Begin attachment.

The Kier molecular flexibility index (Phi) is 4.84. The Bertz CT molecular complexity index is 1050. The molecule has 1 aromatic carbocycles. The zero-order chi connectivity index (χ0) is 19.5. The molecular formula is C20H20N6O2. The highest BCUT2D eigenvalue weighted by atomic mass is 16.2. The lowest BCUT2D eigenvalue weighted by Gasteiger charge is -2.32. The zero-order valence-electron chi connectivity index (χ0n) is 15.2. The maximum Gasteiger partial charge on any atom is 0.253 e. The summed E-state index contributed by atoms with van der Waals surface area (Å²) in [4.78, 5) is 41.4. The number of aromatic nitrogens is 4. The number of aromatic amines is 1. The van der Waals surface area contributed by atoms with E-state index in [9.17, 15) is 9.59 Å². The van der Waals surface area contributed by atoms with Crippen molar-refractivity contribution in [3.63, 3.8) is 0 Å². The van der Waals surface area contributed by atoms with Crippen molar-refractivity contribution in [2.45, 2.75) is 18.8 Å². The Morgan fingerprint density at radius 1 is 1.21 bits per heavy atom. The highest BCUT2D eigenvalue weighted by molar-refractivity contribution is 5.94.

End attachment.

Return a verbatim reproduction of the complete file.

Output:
The Kier molecular flexibility index (Phi) is 4.84. The Bertz CT molecular complexity index is 1050. The molecule has 1 aromatic carbocycles. The zero-order chi connectivity index (χ0) is 19.5. The molecular formula is C20H20N6O2. The highest BCUT2D eigenvalue weighted by atomic mass is 16.2. The lowest BCUT2D eigenvalue weighted by Gasteiger charge is -2.32. The zero-order valence-electron chi connectivity index (χ0n) is 15.2. The maximum Gasteiger partial charge on any atom is 0.253 e. The summed E-state index contributed by atoms with van der Waals surface area (Å²) in [4.78, 5) is 41.4. The number of aromatic nitrogens is 4. The number of aromatic amines is 1. The van der Waals surface area contributed by atoms with E-state index in [9.17, 15) is 9.59 Å². The van der Waals surface area contributed by atoms with Crippen molar-refractivity contribution in [3.63, 3.8) is 0 Å². The van der Waals surface area contributed by atoms with Crippen molar-refractivity contribution in [2.45, 2.75) is 18.8 Å². The Morgan fingerprint density at radius 1 is 1.21 bits per heavy atom. The highest BCUT2D eigenvalue weighted by molar-refractivity contribution is 5.94.